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Lessons from the Frontlines

June 8, 2009

swineflu Last week, the Trust for America’s Health, the Center for Biosecurity, and the Robert Wood Johnson Foundation published a document reviewing the initial response to the swine flu called Pandemic Flu: Lessons from the Frontlines.

I think it’s a great document, and functions very well as a “while the iron is hot” identification of chronic problems in public health emergency response and preparedness. While that description might seem a bit self-serving and underhanded, the folks at Trust for America’s Health put out a huge report every year that raises most of these points. They’ve put in the time, pointed out the glaring problems, over and over, so I give the authors kudos for not calling the report, “Pandemic Flu: See? I Told You So!”

As always, I encourage you to download the report (pdf) and read for yourself, but in lieu of that here’s my take.

The report is divided into two sections: lessons learned (a set of ten), and recommendations (another set of ten, coincidentally). The lessons learned are among the better that I’ve seen this early, and while I totally expect future lessons learned documents to get more in depth, this is a great quick review (of the pandemic that is still going on, mind you). On to the lessons:

  1. Investments in pandemic planning and stockpiling antiviral medications paid off;
  2. Public health departments did not have enough resources to carry out plans;
  3. Response plans must be adaptable and science-driven;
  4. Providing clear, straightforward information to the public was essential for allaying fears and building trust;
  5. School closings have major ramifications for students, parents, and employers;
  6. Sick leave and policies for limiting mass gatherings were also problematic;
  7. Even with a mild outbreak, the health care delivery system was overwhelmed;
  8. Communication between the public health system and health providers was not well coordinated;
  9. WHO pandemic alert levels caused confusion; and
  10. International cooperation was more complicated than expected.

The quick and dirty? See? We told you so! A bit more in depth? It’s a good thing we’ve done some planning, because if this would’ve been any worse, we’d be up a creek with a paddle. From mounting a response, to providing care, to informing the public, to implementing those plans we have written–we reached the breaking point (and mind you, the outbreaks are still going on, and getting worse in many places). Obviously, the ones that I’m most interested in are #4 and #8, but understand that #2, #7 and #10 are probably the most important, followed by #3, #5 and #6, then mine. We’ve got a ton of work to do, and none of it will be easy.

So, where can we start? Well, here are ten good places:

  1. [Continue m]aintaining the Strategic National Stockpile;
  2. [Enhance v]accine development and production;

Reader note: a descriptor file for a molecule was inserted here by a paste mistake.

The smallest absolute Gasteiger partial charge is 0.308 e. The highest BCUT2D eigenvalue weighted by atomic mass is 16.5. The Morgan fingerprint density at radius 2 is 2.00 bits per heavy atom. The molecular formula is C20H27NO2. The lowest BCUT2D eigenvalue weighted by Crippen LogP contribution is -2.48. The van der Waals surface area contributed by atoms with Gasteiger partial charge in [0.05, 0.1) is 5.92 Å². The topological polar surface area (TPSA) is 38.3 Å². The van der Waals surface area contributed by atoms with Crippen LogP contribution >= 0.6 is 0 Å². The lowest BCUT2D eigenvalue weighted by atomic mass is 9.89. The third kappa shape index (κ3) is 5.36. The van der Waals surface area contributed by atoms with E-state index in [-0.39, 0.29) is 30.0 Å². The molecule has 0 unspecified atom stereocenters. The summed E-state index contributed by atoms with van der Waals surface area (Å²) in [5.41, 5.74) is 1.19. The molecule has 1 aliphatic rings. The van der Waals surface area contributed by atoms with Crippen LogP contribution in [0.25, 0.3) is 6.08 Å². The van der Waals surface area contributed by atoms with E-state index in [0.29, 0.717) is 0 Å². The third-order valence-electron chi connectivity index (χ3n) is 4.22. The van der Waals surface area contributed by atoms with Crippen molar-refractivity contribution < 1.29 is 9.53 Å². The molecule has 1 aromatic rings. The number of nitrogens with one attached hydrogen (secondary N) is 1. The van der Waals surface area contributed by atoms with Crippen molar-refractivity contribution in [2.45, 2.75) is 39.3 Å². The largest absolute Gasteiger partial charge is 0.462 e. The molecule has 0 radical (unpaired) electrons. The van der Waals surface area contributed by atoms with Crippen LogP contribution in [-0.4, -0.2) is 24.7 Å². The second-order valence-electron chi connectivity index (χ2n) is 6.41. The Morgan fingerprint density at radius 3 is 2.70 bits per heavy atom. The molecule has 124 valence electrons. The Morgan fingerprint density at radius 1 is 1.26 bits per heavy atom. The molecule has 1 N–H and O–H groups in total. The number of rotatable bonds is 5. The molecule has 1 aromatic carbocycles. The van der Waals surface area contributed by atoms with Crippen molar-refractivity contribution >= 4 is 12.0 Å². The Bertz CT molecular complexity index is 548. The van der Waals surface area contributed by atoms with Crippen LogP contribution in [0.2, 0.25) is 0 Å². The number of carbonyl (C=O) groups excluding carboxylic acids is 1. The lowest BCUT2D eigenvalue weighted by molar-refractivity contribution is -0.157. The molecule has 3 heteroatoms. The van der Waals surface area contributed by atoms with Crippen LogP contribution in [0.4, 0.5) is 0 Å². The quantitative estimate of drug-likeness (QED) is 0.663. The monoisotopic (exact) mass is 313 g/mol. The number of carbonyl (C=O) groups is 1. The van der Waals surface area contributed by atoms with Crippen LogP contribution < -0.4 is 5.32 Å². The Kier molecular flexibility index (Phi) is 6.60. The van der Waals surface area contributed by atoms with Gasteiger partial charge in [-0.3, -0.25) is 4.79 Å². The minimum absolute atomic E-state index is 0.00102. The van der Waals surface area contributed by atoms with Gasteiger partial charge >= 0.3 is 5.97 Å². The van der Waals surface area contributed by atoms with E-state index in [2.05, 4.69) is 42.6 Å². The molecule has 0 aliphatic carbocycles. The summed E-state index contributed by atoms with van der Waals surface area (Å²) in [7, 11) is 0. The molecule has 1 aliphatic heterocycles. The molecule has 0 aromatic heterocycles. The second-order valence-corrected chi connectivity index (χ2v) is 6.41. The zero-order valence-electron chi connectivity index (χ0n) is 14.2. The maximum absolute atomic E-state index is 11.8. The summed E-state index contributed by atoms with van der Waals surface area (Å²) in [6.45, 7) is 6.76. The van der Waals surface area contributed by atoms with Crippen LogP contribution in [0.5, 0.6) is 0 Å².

3. [Plan for v]accinating all Americans;
  4. [Improve p]lanning and coordination [at all levels of public and private enterprise];
  5. [Improve the planning around s]chool closings, sick leave, and community mitigation strategies;
  6. [Encourage g]lobal coordination;
  7. [Provide r]esources;
  8. [Stabilize and expand the public health w]orkforce;
  9. [Improve the s]urge capacity [of health providers]; and
  10. [Ensure care] for the uninsured and underinsured.

Like I said, a tall order. Obviously, there’s a ton of work that needs to be done to improve our planning, at all levels, all the way from the international level down to the level of a single community health care provider. So, again, where should we start?

I would argue that the first thing that needs to be done is to bring everyone to the table–to all of the tables. Hospital emergency preparedness staff should bring everyone in for a hotwash. Public health departments should pull those pandemic plans off the shelf and point out where the the pinch-points were–where specifically did we run into problems and what do we need to do to make sure that everyone can do their jobs even with a proposed 30% absentee rate. Then the public health departments should pull together stakeholders from all of the industries and partners and government agencies and school districts and go through the same exercise. This should happen at both the state and local levels. The feds should conduct the same operation, but include the states on all of these meetings. And  they should reach out to the international community, including neighbors, places where we frequently get travelers from as well as WHO and start reviewing everything. In the Congress, there should be hearings. There should be funding approved and sent to the White House for disbursement. The Public Health Workforce Act should be voted on immediately and implemented in full force.

Holding your breath? Yeah, me neither. But since most of my readers live at some level of response organization/government agency/interested party there’s no reason that we can’t start with those internal meetings first. This is the scariest thing to come along in a long while, and as you see from my last post, it has the potential to get a WHOLE lot worse.

Image from the report

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